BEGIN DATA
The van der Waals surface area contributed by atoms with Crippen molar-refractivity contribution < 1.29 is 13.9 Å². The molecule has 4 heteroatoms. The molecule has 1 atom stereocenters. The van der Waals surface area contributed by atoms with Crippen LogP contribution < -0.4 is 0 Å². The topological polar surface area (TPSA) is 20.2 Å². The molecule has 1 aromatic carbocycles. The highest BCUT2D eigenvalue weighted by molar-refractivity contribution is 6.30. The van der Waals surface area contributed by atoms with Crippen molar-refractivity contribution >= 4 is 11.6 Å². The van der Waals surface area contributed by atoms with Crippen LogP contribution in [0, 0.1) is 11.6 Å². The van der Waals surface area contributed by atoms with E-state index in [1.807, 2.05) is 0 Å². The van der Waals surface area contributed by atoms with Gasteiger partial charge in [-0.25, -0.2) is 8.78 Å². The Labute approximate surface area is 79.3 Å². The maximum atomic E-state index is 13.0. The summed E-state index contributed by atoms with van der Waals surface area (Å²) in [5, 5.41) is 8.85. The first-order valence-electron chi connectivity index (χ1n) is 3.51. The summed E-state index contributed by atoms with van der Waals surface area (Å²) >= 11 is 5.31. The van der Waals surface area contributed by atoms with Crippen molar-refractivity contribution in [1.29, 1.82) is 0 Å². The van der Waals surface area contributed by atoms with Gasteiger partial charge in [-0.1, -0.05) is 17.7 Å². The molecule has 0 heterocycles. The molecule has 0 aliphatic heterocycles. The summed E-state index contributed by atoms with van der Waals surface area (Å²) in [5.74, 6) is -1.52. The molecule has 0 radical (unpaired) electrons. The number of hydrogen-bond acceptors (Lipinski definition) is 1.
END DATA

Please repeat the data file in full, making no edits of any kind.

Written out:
The van der Waals surface area contributed by atoms with Crippen molar-refractivity contribution < 1.29 is 13.9 Å². The molecule has 4 heteroatoms. The molecule has 1 atom stereocenters. The van der Waals surface area contributed by atoms with Crippen LogP contribution < -0.4 is 0 Å². The topological polar surface area (TPSA) is 20.2 Å². The molecule has 1 aromatic carbocycles. The highest BCUT2D eigenvalue weighted by molar-refractivity contribution is 6.30. The van der Waals surface area contributed by atoms with Crippen molar-refractivity contribution >= 4 is 11.6 Å². The van der Waals surface area contributed by atoms with Crippen LogP contribution in [0, 0.1) is 11.6 Å². The van der Waals surface area contributed by atoms with E-state index in [1.807, 2.05) is 0 Å². The van der Waals surface area contributed by atoms with Gasteiger partial charge in [-0.25, -0.2) is 8.78 Å². The Labute approximate surface area is 79.3 Å². The maximum atomic E-state index is 13.0. The summed E-state index contributed by atoms with van der Waals surface area (Å²) in [5, 5.41) is 8.85. The first-order valence-electron chi connectivity index (χ1n) is 3.51. The summed E-state index contributed by atoms with van der Waals surface area (Å²) >= 11 is 5.31. The van der Waals surface area contributed by atoms with Crippen molar-refractivity contribution in [1.29, 1.82) is 0 Å². The van der Waals surface area contributed by atoms with Gasteiger partial charge in [-0.1, -0.05) is 17.7 Å². The molecule has 0 heterocycles. The molecule has 0 aliphatic heterocycles. The summed E-state index contributed by atoms with van der Waals surface area (Å²) in [5.74, 6) is -1.52. The molecule has 0 radical (unpaired) electrons. The number of hydrogen-bond acceptors (Lipinski definition) is 1.